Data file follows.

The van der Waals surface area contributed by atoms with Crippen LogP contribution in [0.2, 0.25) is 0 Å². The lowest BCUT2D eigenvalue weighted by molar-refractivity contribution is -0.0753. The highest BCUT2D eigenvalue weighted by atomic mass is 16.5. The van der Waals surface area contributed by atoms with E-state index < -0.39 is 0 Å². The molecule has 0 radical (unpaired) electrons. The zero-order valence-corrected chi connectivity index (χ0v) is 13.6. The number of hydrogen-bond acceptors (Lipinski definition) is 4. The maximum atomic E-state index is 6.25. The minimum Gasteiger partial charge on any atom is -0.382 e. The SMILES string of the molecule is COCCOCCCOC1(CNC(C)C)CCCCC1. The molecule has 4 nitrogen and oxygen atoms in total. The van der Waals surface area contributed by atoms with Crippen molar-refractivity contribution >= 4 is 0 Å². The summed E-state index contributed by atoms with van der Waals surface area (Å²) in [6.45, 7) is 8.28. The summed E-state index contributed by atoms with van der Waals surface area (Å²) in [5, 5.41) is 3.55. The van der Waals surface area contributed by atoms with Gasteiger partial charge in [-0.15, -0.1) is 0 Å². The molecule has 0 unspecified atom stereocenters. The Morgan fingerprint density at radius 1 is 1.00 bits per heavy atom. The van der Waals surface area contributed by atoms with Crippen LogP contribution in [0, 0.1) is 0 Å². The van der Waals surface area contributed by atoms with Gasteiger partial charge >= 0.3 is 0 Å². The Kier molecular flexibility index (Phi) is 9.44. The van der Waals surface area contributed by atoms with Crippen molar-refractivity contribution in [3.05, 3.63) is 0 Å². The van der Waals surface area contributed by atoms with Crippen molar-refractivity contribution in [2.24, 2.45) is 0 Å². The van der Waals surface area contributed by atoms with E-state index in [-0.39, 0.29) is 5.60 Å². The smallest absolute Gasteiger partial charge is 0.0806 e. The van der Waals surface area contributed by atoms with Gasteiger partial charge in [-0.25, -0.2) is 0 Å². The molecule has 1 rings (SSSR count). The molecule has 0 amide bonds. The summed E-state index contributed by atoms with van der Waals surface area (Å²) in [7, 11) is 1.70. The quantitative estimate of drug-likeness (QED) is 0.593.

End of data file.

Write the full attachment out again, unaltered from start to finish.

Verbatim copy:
The van der Waals surface area contributed by atoms with Crippen LogP contribution in [0.2, 0.25) is 0 Å². The lowest BCUT2D eigenvalue weighted by molar-refractivity contribution is -0.0753. The highest BCUT2D eigenvalue weighted by atomic mass is 16.5. The van der Waals surface area contributed by atoms with E-state index < -0.39 is 0 Å². The molecule has 0 radical (unpaired) electrons. The zero-order valence-corrected chi connectivity index (χ0v) is 13.6. The number of hydrogen-bond acceptors (Lipinski definition) is 4. The maximum atomic E-state index is 6.25. The minimum Gasteiger partial charge on any atom is -0.382 e. The SMILES string of the molecule is COCCOCCCOC1(CNC(C)C)CCCCC1. The molecule has 4 nitrogen and oxygen atoms in total. The van der Waals surface area contributed by atoms with Crippen molar-refractivity contribution >= 4 is 0 Å². The summed E-state index contributed by atoms with van der Waals surface area (Å²) in [6.45, 7) is 8.28. The summed E-state index contributed by atoms with van der Waals surface area (Å²) in [5, 5.41) is 3.55. The van der Waals surface area contributed by atoms with Gasteiger partial charge in [-0.15, -0.1) is 0 Å². The molecule has 0 unspecified atom stereocenters. The Morgan fingerprint density at radius 1 is 1.00 bits per heavy atom. The van der Waals surface area contributed by atoms with Crippen LogP contribution in [0, 0.1) is 0 Å². The van der Waals surface area contributed by atoms with Gasteiger partial charge >= 0.3 is 0 Å². The Kier molecular flexibility index (Phi) is 9.44. The van der Waals surface area contributed by atoms with Crippen molar-refractivity contribution in [3.05, 3.63) is 0 Å². The van der Waals surface area contributed by atoms with Crippen molar-refractivity contribution in [2.24, 2.45) is 0 Å². The van der Waals surface area contributed by atoms with E-state index in [-0.39, 0.29) is 5.60 Å². The smallest absolute Gasteiger partial charge is 0.0806 e. The van der Waals surface area contributed by atoms with Gasteiger partial charge in [-0.25, -0.2) is 0 Å². The molecule has 1 rings (SSSR count). The molecule has 0 amide bonds. The summed E-state index contributed by atoms with van der Waals surface area (Å²) in [7, 11) is 1.70. The quantitative estimate of drug-likeness (QED) is 0.593.